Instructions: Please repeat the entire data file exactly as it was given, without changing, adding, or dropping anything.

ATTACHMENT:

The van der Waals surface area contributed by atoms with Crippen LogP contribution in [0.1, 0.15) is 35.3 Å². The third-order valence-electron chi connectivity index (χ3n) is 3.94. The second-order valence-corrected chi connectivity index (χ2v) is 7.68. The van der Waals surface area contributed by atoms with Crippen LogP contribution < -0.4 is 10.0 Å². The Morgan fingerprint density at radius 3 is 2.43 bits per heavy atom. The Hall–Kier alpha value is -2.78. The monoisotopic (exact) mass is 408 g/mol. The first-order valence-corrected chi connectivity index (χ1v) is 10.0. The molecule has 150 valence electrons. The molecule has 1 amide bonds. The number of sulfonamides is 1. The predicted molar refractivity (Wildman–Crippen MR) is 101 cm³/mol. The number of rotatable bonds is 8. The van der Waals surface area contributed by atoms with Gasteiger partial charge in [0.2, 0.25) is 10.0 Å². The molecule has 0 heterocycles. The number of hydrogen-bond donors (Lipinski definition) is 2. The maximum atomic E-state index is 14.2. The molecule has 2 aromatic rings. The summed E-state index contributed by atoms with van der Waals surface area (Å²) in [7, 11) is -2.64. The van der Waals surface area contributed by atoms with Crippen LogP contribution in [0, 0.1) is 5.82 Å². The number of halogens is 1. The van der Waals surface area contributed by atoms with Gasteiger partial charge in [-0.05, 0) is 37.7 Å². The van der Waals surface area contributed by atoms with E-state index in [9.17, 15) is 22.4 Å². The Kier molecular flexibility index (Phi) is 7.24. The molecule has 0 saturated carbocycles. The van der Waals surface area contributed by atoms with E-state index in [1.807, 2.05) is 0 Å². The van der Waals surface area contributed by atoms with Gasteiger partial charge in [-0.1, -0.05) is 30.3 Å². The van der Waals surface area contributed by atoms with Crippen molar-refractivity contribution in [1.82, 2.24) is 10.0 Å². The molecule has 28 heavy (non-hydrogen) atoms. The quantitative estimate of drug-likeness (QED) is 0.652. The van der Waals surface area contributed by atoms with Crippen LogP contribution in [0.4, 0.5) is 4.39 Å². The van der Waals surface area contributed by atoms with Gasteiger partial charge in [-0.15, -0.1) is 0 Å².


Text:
The van der Waals surface area contributed by atoms with Crippen LogP contribution in [0.1, 0.15) is 35.3 Å². The third-order valence-electron chi connectivity index (χ3n) is 3.94. The second-order valence-corrected chi connectivity index (χ2v) is 7.68. The van der Waals surface area contributed by atoms with Crippen LogP contribution < -0.4 is 10.0 Å². The Morgan fingerprint density at radius 3 is 2.43 bits per heavy atom. The Hall–Kier alpha value is -2.78. The monoisotopic (exact) mass is 408 g/mol. The first-order valence-corrected chi connectivity index (χ1v) is 10.0. The molecule has 150 valence electrons. The molecule has 1 amide bonds. The number of sulfonamides is 1. The predicted molar refractivity (Wildman–Crippen MR) is 101 cm³/mol. The number of rotatable bonds is 8. The van der Waals surface area contributed by atoms with Gasteiger partial charge in [0.2, 0.25) is 10.0 Å². The molecule has 0 heterocycles. The number of hydrogen-bond donors (Lipinski definition) is 2. The maximum atomic E-state index is 14.2. The molecule has 2 aromatic rings. The summed E-state index contributed by atoms with van der Waals surface area (Å²) in [7, 11) is -2.64. The van der Waals surface area contributed by atoms with Crippen LogP contribution in [0, 0.1) is 5.82 Å². The number of halogens is 1. The van der Waals surface area contributed by atoms with Gasteiger partial charge in [-0.05, 0) is 37.7 Å². The van der Waals surface area contributed by atoms with E-state index in [9.17, 15) is 22.4 Å². The Kier molecular flexibility index (Phi) is 7.24. The molecule has 0 saturated carbocycles. The van der Waals surface area contributed by atoms with E-state index in [1.807, 2.05) is 0 Å². The van der Waals surface area contributed by atoms with Gasteiger partial charge in [-0.1, -0.05) is 30.3 Å². The van der Waals surface area contributed by atoms with Crippen molar-refractivity contribution in [1.82, 2.24) is 10.0 Å². The molecule has 28 heavy (non-hydrogen) atoms. The quantitative estimate of drug-likeness (QED) is 0.652. The van der Waals surface area contributed by atoms with Crippen LogP contribution in [0.4, 0.5) is 4.39 Å². The van der Waals surface area contributed by atoms with Gasteiger partial charge in [-0.15, -0.1) is 0 Å².